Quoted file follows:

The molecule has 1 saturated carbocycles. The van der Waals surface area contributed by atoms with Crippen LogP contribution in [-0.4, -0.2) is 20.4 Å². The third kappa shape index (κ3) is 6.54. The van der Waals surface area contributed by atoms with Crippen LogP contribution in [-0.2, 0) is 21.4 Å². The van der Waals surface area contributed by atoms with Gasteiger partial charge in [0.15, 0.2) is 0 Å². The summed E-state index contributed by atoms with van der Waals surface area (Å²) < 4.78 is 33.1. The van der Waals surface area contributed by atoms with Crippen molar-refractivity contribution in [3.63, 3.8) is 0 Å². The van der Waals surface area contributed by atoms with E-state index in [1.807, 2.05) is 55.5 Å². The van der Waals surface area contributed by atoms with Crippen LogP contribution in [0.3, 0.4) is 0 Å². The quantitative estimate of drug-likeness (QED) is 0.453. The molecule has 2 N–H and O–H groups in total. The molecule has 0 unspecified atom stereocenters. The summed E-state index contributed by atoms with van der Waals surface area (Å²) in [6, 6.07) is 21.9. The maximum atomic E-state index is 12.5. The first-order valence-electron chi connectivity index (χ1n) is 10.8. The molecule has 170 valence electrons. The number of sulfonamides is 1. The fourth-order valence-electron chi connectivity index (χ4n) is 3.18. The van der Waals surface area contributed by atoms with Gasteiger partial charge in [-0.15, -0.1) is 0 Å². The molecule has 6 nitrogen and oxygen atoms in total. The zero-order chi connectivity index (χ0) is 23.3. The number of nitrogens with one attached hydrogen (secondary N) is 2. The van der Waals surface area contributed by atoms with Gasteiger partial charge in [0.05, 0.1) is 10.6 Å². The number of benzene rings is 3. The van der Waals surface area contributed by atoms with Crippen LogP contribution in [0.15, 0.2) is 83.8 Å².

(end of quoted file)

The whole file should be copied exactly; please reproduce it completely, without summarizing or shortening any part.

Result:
The molecule has 1 saturated carbocycles. The van der Waals surface area contributed by atoms with Crippen LogP contribution in [-0.4, -0.2) is 20.4 Å². The third kappa shape index (κ3) is 6.54. The van der Waals surface area contributed by atoms with Crippen LogP contribution in [-0.2, 0) is 21.4 Å². The van der Waals surface area contributed by atoms with Gasteiger partial charge in [0.15, 0.2) is 0 Å². The summed E-state index contributed by atoms with van der Waals surface area (Å²) < 4.78 is 33.1. The van der Waals surface area contributed by atoms with Crippen molar-refractivity contribution in [3.63, 3.8) is 0 Å². The van der Waals surface area contributed by atoms with E-state index in [1.807, 2.05) is 55.5 Å². The van der Waals surface area contributed by atoms with Crippen LogP contribution in [0.3, 0.4) is 0 Å². The quantitative estimate of drug-likeness (QED) is 0.453. The molecule has 2 N–H and O–H groups in total. The molecule has 0 unspecified atom stereocenters. The summed E-state index contributed by atoms with van der Waals surface area (Å²) in [6, 6.07) is 21.9. The maximum atomic E-state index is 12.5. The first-order valence-electron chi connectivity index (χ1n) is 10.8. The molecule has 170 valence electrons. The number of sulfonamides is 1. The fourth-order valence-electron chi connectivity index (χ4n) is 3.18. The van der Waals surface area contributed by atoms with Gasteiger partial charge in [-0.15, -0.1) is 0 Å². The molecule has 6 nitrogen and oxygen atoms in total. The zero-order chi connectivity index (χ0) is 23.3. The number of nitrogens with one attached hydrogen (secondary N) is 2. The van der Waals surface area contributed by atoms with Gasteiger partial charge in [0.05, 0.1) is 10.6 Å². The number of benzene rings is 3. The van der Waals surface area contributed by atoms with Crippen LogP contribution in [0.15, 0.2) is 83.8 Å².